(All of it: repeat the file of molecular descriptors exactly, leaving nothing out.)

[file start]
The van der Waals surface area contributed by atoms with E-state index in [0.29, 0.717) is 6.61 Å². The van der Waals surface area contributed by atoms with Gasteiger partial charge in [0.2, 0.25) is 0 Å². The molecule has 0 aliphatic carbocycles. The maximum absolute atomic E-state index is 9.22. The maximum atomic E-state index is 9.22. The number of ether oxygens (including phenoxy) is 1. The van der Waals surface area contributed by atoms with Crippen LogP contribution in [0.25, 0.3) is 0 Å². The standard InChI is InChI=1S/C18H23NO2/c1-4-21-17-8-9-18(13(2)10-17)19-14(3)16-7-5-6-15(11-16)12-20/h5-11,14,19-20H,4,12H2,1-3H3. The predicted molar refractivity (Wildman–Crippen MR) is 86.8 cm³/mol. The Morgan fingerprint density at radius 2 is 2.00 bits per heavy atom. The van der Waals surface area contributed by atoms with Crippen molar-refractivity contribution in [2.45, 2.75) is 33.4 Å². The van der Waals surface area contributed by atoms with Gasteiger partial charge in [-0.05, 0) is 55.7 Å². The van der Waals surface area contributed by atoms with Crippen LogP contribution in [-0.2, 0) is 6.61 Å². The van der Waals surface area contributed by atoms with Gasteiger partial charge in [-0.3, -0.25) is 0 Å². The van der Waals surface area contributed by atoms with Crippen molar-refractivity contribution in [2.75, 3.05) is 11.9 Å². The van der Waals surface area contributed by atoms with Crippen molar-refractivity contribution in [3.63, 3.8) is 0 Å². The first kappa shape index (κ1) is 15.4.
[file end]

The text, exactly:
The van der Waals surface area contributed by atoms with E-state index in [0.29, 0.717) is 6.61 Å². The van der Waals surface area contributed by atoms with Gasteiger partial charge in [0.2, 0.25) is 0 Å². The molecule has 0 aliphatic carbocycles. The maximum absolute atomic E-state index is 9.22. The maximum atomic E-state index is 9.22. The number of ether oxygens (including phenoxy) is 1. The van der Waals surface area contributed by atoms with Crippen LogP contribution in [0.25, 0.3) is 0 Å². The standard InChI is InChI=1S/C18H23NO2/c1-4-21-17-8-9-18(13(2)10-17)19-14(3)16-7-5-6-15(11-16)12-20/h5-11,14,19-20H,4,12H2,1-3H3. The predicted molar refractivity (Wildman–Crippen MR) is 86.8 cm³/mol. The Morgan fingerprint density at radius 2 is 2.00 bits per heavy atom. The van der Waals surface area contributed by atoms with Crippen molar-refractivity contribution in [2.45, 2.75) is 33.4 Å². The van der Waals surface area contributed by atoms with Gasteiger partial charge in [-0.05, 0) is 55.7 Å². The van der Waals surface area contributed by atoms with Crippen LogP contribution in [-0.2, 0) is 6.61 Å². The van der Waals surface area contributed by atoms with Gasteiger partial charge in [-0.3, -0.25) is 0 Å². The van der Waals surface area contributed by atoms with Crippen molar-refractivity contribution in [2.75, 3.05) is 11.9 Å². The van der Waals surface area contributed by atoms with Crippen molar-refractivity contribution in [3.63, 3.8) is 0 Å². The first kappa shape index (κ1) is 15.4.